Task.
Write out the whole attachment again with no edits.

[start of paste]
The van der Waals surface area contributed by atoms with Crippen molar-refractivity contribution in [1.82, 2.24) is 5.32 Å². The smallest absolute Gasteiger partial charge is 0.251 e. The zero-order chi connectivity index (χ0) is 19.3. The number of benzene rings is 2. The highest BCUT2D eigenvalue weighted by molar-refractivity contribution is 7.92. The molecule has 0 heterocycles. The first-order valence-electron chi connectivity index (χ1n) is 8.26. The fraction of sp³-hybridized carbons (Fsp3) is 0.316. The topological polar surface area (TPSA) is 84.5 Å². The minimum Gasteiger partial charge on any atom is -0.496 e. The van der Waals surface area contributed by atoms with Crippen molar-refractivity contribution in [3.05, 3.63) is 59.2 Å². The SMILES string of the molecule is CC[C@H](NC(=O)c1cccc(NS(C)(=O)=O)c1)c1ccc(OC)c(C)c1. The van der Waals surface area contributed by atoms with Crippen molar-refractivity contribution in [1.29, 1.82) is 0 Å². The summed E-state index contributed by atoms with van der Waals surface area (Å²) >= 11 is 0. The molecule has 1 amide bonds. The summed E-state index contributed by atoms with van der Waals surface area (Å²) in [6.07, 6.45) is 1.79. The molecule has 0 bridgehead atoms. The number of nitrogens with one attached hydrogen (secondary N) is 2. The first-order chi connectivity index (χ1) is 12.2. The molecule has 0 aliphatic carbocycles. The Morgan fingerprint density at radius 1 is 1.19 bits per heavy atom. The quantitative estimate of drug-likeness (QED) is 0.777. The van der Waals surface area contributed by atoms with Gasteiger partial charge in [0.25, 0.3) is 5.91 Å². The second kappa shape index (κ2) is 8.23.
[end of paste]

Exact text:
The van der Waals surface area contributed by atoms with Crippen molar-refractivity contribution in [1.82, 2.24) is 5.32 Å². The smallest absolute Gasteiger partial charge is 0.251 e. The zero-order chi connectivity index (χ0) is 19.3. The number of benzene rings is 2. The highest BCUT2D eigenvalue weighted by molar-refractivity contribution is 7.92. The molecule has 0 heterocycles. The first-order valence-electron chi connectivity index (χ1n) is 8.26. The fraction of sp³-hybridized carbons (Fsp3) is 0.316. The topological polar surface area (TPSA) is 84.5 Å². The minimum Gasteiger partial charge on any atom is -0.496 e. The van der Waals surface area contributed by atoms with Crippen molar-refractivity contribution in [3.05, 3.63) is 59.2 Å². The SMILES string of the molecule is CC[C@H](NC(=O)c1cccc(NS(C)(=O)=O)c1)c1ccc(OC)c(C)c1. The van der Waals surface area contributed by atoms with Crippen molar-refractivity contribution in [1.29, 1.82) is 0 Å². The summed E-state index contributed by atoms with van der Waals surface area (Å²) >= 11 is 0. The molecule has 1 amide bonds. The summed E-state index contributed by atoms with van der Waals surface area (Å²) in [6.07, 6.45) is 1.79. The molecule has 0 bridgehead atoms. The number of nitrogens with one attached hydrogen (secondary N) is 2. The first-order chi connectivity index (χ1) is 12.2. The molecule has 0 aliphatic carbocycles. The Morgan fingerprint density at radius 1 is 1.19 bits per heavy atom. The quantitative estimate of drug-likeness (QED) is 0.777. The van der Waals surface area contributed by atoms with Gasteiger partial charge in [0.25, 0.3) is 5.91 Å². The second kappa shape index (κ2) is 8.23.